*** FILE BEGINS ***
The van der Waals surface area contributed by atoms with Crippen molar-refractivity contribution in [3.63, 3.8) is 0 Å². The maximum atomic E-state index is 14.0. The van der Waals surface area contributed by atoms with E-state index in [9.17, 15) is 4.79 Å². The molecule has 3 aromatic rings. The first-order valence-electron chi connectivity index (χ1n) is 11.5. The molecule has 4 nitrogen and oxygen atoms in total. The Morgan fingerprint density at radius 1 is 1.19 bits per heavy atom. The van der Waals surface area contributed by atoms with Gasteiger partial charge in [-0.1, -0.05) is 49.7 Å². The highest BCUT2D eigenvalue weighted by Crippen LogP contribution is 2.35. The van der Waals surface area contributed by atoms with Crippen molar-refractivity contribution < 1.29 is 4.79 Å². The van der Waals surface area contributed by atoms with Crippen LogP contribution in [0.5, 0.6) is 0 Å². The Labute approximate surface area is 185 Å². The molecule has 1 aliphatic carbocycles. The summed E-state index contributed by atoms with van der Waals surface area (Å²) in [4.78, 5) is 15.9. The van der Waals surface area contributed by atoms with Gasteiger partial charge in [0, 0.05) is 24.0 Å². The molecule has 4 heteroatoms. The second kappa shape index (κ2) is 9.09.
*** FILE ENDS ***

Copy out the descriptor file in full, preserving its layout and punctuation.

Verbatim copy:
The van der Waals surface area contributed by atoms with Crippen molar-refractivity contribution in [3.63, 3.8) is 0 Å². The maximum atomic E-state index is 14.0. The van der Waals surface area contributed by atoms with E-state index in [9.17, 15) is 4.79 Å². The molecule has 3 aromatic rings. The first-order valence-electron chi connectivity index (χ1n) is 11.5. The molecule has 4 nitrogen and oxygen atoms in total. The Morgan fingerprint density at radius 1 is 1.19 bits per heavy atom. The van der Waals surface area contributed by atoms with Gasteiger partial charge in [-0.1, -0.05) is 49.7 Å². The highest BCUT2D eigenvalue weighted by Crippen LogP contribution is 2.35. The van der Waals surface area contributed by atoms with Crippen molar-refractivity contribution < 1.29 is 4.79 Å². The van der Waals surface area contributed by atoms with Crippen LogP contribution in [0.5, 0.6) is 0 Å². The Labute approximate surface area is 185 Å². The molecule has 1 aliphatic carbocycles. The summed E-state index contributed by atoms with van der Waals surface area (Å²) in [4.78, 5) is 15.9. The van der Waals surface area contributed by atoms with Gasteiger partial charge in [0, 0.05) is 24.0 Å². The molecule has 4 heteroatoms. The second kappa shape index (κ2) is 9.09.